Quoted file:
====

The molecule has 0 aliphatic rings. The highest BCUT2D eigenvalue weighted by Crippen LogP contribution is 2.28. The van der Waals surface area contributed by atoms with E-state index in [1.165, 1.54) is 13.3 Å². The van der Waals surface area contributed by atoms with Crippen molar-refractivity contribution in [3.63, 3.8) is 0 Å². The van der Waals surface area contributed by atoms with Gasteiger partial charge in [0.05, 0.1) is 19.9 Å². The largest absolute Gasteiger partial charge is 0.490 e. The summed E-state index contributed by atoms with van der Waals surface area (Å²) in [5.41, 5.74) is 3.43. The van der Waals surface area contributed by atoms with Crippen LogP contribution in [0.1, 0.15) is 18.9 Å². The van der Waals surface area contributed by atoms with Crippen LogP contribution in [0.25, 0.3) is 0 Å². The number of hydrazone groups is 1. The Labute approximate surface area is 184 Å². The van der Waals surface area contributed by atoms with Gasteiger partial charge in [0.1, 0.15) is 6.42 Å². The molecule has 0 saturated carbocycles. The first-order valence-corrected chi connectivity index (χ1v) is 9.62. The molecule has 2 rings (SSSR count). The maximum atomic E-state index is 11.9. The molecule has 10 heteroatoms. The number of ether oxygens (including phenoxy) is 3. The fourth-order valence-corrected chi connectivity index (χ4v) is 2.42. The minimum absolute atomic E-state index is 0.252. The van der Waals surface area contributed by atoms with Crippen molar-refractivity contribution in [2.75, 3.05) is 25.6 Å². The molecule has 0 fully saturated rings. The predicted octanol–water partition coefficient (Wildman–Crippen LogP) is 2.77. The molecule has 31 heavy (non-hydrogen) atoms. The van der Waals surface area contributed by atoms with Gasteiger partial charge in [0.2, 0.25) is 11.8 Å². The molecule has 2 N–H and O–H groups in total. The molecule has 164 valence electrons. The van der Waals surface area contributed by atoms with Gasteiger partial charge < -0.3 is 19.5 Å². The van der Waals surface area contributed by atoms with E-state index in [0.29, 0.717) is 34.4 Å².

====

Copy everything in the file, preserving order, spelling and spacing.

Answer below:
The molecule has 0 aliphatic rings. The highest BCUT2D eigenvalue weighted by Crippen LogP contribution is 2.28. The van der Waals surface area contributed by atoms with E-state index in [1.165, 1.54) is 13.3 Å². The van der Waals surface area contributed by atoms with Crippen molar-refractivity contribution in [3.63, 3.8) is 0 Å². The van der Waals surface area contributed by atoms with Gasteiger partial charge in [0.05, 0.1) is 19.9 Å². The largest absolute Gasteiger partial charge is 0.490 e. The summed E-state index contributed by atoms with van der Waals surface area (Å²) in [5.41, 5.74) is 3.43. The van der Waals surface area contributed by atoms with Crippen LogP contribution in [0.1, 0.15) is 18.9 Å². The van der Waals surface area contributed by atoms with Crippen LogP contribution in [0.25, 0.3) is 0 Å². The number of hydrazone groups is 1. The Labute approximate surface area is 184 Å². The van der Waals surface area contributed by atoms with Gasteiger partial charge in [0.1, 0.15) is 6.42 Å². The molecule has 0 saturated carbocycles. The first-order valence-corrected chi connectivity index (χ1v) is 9.62. The molecule has 2 rings (SSSR count). The maximum atomic E-state index is 11.9. The molecule has 10 heteroatoms. The number of ether oxygens (including phenoxy) is 3. The fourth-order valence-corrected chi connectivity index (χ4v) is 2.42. The minimum absolute atomic E-state index is 0.252. The van der Waals surface area contributed by atoms with Crippen molar-refractivity contribution in [2.75, 3.05) is 25.6 Å². The molecule has 0 fully saturated rings. The predicted octanol–water partition coefficient (Wildman–Crippen LogP) is 2.77. The molecule has 31 heavy (non-hydrogen) atoms. The van der Waals surface area contributed by atoms with Gasteiger partial charge in [0.2, 0.25) is 11.8 Å². The molecule has 2 N–H and O–H groups in total. The molecule has 164 valence electrons. The van der Waals surface area contributed by atoms with Gasteiger partial charge < -0.3 is 19.5 Å². The van der Waals surface area contributed by atoms with E-state index in [0.29, 0.717) is 34.4 Å².